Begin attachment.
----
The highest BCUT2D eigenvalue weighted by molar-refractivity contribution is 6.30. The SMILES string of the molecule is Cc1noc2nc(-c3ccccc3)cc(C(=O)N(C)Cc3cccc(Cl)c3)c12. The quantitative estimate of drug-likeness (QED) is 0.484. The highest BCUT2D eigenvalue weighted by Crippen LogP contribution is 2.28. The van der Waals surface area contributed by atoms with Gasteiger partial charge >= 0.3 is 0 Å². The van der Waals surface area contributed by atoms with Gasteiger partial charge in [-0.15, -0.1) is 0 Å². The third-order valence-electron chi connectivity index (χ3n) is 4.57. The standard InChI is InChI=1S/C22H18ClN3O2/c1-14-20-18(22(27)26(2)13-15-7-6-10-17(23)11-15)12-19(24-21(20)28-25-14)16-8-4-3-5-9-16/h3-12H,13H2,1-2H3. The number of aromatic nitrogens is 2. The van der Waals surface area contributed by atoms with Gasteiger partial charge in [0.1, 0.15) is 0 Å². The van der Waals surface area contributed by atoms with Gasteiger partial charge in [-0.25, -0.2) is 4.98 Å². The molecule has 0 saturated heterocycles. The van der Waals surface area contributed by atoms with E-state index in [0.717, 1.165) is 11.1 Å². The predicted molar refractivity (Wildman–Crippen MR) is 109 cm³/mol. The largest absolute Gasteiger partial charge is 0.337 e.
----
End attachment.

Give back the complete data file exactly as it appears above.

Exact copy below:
The highest BCUT2D eigenvalue weighted by molar-refractivity contribution is 6.30. The SMILES string of the molecule is Cc1noc2nc(-c3ccccc3)cc(C(=O)N(C)Cc3cccc(Cl)c3)c12. The quantitative estimate of drug-likeness (QED) is 0.484. The highest BCUT2D eigenvalue weighted by Crippen LogP contribution is 2.28. The van der Waals surface area contributed by atoms with Gasteiger partial charge >= 0.3 is 0 Å². The van der Waals surface area contributed by atoms with Gasteiger partial charge in [-0.15, -0.1) is 0 Å². The third-order valence-electron chi connectivity index (χ3n) is 4.57. The standard InChI is InChI=1S/C22H18ClN3O2/c1-14-20-18(22(27)26(2)13-15-7-6-10-17(23)11-15)12-19(24-21(20)28-25-14)16-8-4-3-5-9-16/h3-12H,13H2,1-2H3. The number of aromatic nitrogens is 2. The van der Waals surface area contributed by atoms with Gasteiger partial charge in [0.1, 0.15) is 0 Å². The van der Waals surface area contributed by atoms with Gasteiger partial charge in [-0.25, -0.2) is 4.98 Å². The molecule has 0 saturated heterocycles. The van der Waals surface area contributed by atoms with E-state index in [0.717, 1.165) is 11.1 Å². The predicted molar refractivity (Wildman–Crippen MR) is 109 cm³/mol. The largest absolute Gasteiger partial charge is 0.337 e.